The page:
Roth 401(k) Component
Banner Health’s Roth 401(k) Component offers eligible employees the opportunity to set aside money in a post-tax retirement plan.
- Roth 401(k) Component
- Who Might Benefit From the Roth 401(k) Component?
- Is There Possibility of Being in a Higher Marginal Tax Rate in Retirement Than During One’s Working Years?
- What are the Maximum Income Limits for the Roth 401(k)?
- Lets you elect how much of your salary you wish to contribute (above the first 4% which must be contributed to the pre-tax component)
- Allows contributions within the IRS limits (your annual IRS limit for the 401(k) and the Roth 401(k) are combined)
- Bases your contribution on a percent of eligible salary
- Allows you to invest in the same funds offered in the pre-tax 401(k) component
- Uses post-tax dollars to make your contributions
- Allows you to withdraw your contributions (which have already been taxed) and the earnings on those dollars are tax-free when you retire if you are at least age 59 1/2 and if the first Roth 401(k) contribution was made at least 5 years before the distribution. This is called a qualified distribution.
- Younger employees who have a longer retirement horizon and more time to accumulate tax-free earnings
- Highly compensated employees who want a pool of tax-free money to draw on in retirement
- Employees who want to leave tax-free money to their heirs
This is a question that no one can answer with certainty. Marginal income tax rates have declined over the last two decades, and there have been several recent proposals in Congress to further lower income taxes. If tax rates were to continue to decline, a traditional, pre-tax 401(k) might be the better option. The same is true for employees who expect their marginal tax rate to be lower in retirement as the result of a lower income.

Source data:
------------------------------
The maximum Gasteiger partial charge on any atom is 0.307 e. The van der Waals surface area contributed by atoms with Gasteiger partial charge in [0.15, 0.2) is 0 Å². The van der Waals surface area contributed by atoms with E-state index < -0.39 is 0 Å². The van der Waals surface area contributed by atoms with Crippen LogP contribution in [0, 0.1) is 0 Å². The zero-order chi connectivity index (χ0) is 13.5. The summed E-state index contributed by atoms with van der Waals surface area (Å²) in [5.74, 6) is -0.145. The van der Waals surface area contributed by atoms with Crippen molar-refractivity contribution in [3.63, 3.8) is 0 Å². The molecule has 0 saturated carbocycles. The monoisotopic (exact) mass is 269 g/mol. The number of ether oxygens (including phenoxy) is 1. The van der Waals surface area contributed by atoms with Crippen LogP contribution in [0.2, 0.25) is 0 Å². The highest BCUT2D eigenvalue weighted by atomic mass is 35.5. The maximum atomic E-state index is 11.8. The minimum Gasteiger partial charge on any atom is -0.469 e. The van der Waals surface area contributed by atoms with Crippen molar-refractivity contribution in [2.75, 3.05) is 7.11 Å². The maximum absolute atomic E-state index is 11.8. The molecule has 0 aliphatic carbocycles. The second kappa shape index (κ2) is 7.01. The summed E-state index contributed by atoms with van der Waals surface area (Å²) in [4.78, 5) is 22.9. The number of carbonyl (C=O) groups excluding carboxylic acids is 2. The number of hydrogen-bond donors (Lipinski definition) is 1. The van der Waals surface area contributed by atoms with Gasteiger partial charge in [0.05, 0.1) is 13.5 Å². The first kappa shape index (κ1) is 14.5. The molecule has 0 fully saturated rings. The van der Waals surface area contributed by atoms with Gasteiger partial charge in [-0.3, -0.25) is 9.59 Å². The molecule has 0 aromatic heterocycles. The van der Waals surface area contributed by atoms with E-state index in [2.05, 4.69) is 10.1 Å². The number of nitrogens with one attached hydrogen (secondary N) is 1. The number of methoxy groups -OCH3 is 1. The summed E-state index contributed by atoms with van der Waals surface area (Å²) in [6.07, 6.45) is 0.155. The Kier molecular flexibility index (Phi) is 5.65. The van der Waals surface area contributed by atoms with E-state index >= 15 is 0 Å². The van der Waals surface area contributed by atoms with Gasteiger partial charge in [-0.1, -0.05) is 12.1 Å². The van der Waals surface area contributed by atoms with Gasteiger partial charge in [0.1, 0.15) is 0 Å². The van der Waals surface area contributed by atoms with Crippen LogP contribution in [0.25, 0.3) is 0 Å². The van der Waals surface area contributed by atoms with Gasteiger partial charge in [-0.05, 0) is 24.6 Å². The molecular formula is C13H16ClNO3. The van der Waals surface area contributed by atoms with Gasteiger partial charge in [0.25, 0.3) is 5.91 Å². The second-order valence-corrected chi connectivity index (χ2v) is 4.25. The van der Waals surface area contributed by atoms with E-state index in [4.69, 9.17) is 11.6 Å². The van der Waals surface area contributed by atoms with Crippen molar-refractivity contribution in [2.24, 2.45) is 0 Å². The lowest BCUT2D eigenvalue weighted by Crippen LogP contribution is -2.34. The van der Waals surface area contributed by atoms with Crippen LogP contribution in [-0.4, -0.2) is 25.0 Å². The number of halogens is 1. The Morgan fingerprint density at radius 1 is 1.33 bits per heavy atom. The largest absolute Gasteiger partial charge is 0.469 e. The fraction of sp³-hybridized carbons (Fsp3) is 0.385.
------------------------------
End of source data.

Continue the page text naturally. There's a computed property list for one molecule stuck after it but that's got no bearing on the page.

If tax rates stay the same, a traditional pre-tax or Roth 401(k) will likely yield the same nest egg after taxes.
If tax rates rise, paying taxes now through a Roth 401(k) component will likely yield a higher after-tax retirement benefit than the traditional, pre-tax 401(k) deferral.
If tax rates decrease, deferring taxes now in a traditional, pre-tax 401(k) component would probably benefit you more at retirement.
Unlike Roth IRAs, there are no maximum income limits for Roth 401(k) contributions. Even if your income is too high to qualify for a Roth IRA, you can make Roth 401(k) contributions.
The comparison chart shows how the two components of the 401(k) plan (the regular pre-tax 401(k) and the post-tax Roth option) work together to provide a balanced retirement income. We suggest that you check with your tax advisor before making any decision on Roth after-tax contributions.
Detailed information on this benefit such as eligibility, plan coverage, limitations and contact information can be found in the Summary Plan Description (SPD).